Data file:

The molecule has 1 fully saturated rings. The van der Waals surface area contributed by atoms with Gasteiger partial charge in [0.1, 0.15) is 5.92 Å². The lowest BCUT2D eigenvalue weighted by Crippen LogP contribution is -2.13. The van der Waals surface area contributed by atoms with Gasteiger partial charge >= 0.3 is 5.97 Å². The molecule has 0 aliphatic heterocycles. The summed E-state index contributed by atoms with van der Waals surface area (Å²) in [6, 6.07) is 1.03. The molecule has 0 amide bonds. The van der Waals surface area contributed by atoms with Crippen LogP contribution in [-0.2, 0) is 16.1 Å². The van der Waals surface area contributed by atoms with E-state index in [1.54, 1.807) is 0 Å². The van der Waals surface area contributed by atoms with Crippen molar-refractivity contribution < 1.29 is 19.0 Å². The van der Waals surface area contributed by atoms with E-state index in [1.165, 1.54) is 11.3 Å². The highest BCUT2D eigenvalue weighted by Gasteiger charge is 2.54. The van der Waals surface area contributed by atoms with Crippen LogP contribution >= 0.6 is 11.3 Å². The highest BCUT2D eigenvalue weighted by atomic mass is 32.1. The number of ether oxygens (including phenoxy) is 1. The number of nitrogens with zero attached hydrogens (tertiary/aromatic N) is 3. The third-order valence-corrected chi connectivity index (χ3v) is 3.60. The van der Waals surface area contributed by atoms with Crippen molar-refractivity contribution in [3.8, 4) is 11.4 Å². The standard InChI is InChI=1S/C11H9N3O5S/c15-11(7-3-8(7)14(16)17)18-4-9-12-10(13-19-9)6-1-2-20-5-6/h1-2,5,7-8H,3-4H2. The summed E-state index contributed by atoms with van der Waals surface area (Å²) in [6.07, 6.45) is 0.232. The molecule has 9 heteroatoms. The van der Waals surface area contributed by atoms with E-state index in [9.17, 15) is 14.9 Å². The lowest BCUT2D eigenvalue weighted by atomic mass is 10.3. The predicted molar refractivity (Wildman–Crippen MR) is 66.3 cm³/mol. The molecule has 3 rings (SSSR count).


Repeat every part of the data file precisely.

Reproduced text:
The molecule has 1 fully saturated rings. The van der Waals surface area contributed by atoms with Gasteiger partial charge in [0.1, 0.15) is 5.92 Å². The lowest BCUT2D eigenvalue weighted by Crippen LogP contribution is -2.13. The van der Waals surface area contributed by atoms with Gasteiger partial charge >= 0.3 is 5.97 Å². The molecule has 0 aliphatic heterocycles. The summed E-state index contributed by atoms with van der Waals surface area (Å²) in [6, 6.07) is 1.03. The molecule has 0 amide bonds. The van der Waals surface area contributed by atoms with Crippen LogP contribution in [-0.2, 0) is 16.1 Å². The van der Waals surface area contributed by atoms with E-state index in [1.54, 1.807) is 0 Å². The van der Waals surface area contributed by atoms with Crippen molar-refractivity contribution < 1.29 is 19.0 Å². The van der Waals surface area contributed by atoms with E-state index in [1.165, 1.54) is 11.3 Å². The highest BCUT2D eigenvalue weighted by Gasteiger charge is 2.54. The van der Waals surface area contributed by atoms with Crippen LogP contribution >= 0.6 is 11.3 Å². The highest BCUT2D eigenvalue weighted by atomic mass is 32.1. The number of ether oxygens (including phenoxy) is 1. The number of nitrogens with zero attached hydrogens (tertiary/aromatic N) is 3. The third-order valence-corrected chi connectivity index (χ3v) is 3.60. The van der Waals surface area contributed by atoms with Crippen molar-refractivity contribution in [3.8, 4) is 11.4 Å². The standard InChI is InChI=1S/C11H9N3O5S/c15-11(7-3-8(7)14(16)17)18-4-9-12-10(13-19-9)6-1-2-20-5-6/h1-2,5,7-8H,3-4H2. The summed E-state index contributed by atoms with van der Waals surface area (Å²) in [6.07, 6.45) is 0.232. The molecule has 9 heteroatoms. The van der Waals surface area contributed by atoms with E-state index in [9.17, 15) is 14.9 Å². The lowest BCUT2D eigenvalue weighted by atomic mass is 10.3. The predicted molar refractivity (Wildman–Crippen MR) is 66.3 cm³/mol. The molecule has 3 rings (SSSR count).